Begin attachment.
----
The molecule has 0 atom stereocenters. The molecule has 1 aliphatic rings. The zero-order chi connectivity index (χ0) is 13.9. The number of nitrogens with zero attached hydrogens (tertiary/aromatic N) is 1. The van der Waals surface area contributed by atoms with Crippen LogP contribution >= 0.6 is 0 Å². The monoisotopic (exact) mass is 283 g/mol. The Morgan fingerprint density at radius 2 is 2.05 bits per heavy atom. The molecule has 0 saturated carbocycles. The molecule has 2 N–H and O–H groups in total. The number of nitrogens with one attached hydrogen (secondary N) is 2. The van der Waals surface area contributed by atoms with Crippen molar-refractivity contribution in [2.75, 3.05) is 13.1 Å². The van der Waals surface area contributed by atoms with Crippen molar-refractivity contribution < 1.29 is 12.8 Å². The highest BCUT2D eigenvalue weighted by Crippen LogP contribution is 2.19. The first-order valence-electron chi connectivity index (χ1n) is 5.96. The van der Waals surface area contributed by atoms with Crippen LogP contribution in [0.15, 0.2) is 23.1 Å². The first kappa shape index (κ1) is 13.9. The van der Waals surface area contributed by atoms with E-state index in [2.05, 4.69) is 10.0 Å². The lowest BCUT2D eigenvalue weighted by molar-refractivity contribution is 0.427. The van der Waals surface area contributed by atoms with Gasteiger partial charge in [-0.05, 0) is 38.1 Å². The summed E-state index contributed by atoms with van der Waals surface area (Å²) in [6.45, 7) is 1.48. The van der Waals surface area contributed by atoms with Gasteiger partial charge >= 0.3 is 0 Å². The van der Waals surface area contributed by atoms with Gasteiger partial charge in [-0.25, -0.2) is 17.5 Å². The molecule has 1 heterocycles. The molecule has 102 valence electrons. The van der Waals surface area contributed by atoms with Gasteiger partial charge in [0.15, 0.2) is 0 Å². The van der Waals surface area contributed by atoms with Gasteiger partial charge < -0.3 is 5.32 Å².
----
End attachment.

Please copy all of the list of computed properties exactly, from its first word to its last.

The molecule has 0 atom stereocenters. The molecule has 1 aliphatic rings. The zero-order chi connectivity index (χ0) is 13.9. The number of nitrogens with zero attached hydrogens (tertiary/aromatic N) is 1. The van der Waals surface area contributed by atoms with Crippen LogP contribution >= 0.6 is 0 Å². The monoisotopic (exact) mass is 283 g/mol. The Morgan fingerprint density at radius 2 is 2.05 bits per heavy atom. The molecule has 0 saturated carbocycles. The molecule has 2 N–H and O–H groups in total. The number of nitrogens with one attached hydrogen (secondary N) is 2. The van der Waals surface area contributed by atoms with Crippen molar-refractivity contribution in [2.75, 3.05) is 13.1 Å². The van der Waals surface area contributed by atoms with Crippen molar-refractivity contribution < 1.29 is 12.8 Å². The highest BCUT2D eigenvalue weighted by Crippen LogP contribution is 2.19. The first-order valence-electron chi connectivity index (χ1n) is 5.96. The van der Waals surface area contributed by atoms with Crippen LogP contribution in [0.15, 0.2) is 23.1 Å². The first kappa shape index (κ1) is 13.9. The van der Waals surface area contributed by atoms with E-state index in [2.05, 4.69) is 10.0 Å². The lowest BCUT2D eigenvalue weighted by molar-refractivity contribution is 0.427. The van der Waals surface area contributed by atoms with Gasteiger partial charge in [-0.05, 0) is 38.1 Å². The summed E-state index contributed by atoms with van der Waals surface area (Å²) in [6.45, 7) is 1.48. The van der Waals surface area contributed by atoms with Gasteiger partial charge >= 0.3 is 0 Å². The van der Waals surface area contributed by atoms with Gasteiger partial charge in [-0.25, -0.2) is 17.5 Å². The molecule has 1 heterocycles. The molecule has 102 valence electrons. The van der Waals surface area contributed by atoms with Gasteiger partial charge in [0.15, 0.2) is 0 Å². The van der Waals surface area contributed by atoms with Gasteiger partial charge < -0.3 is 5.32 Å².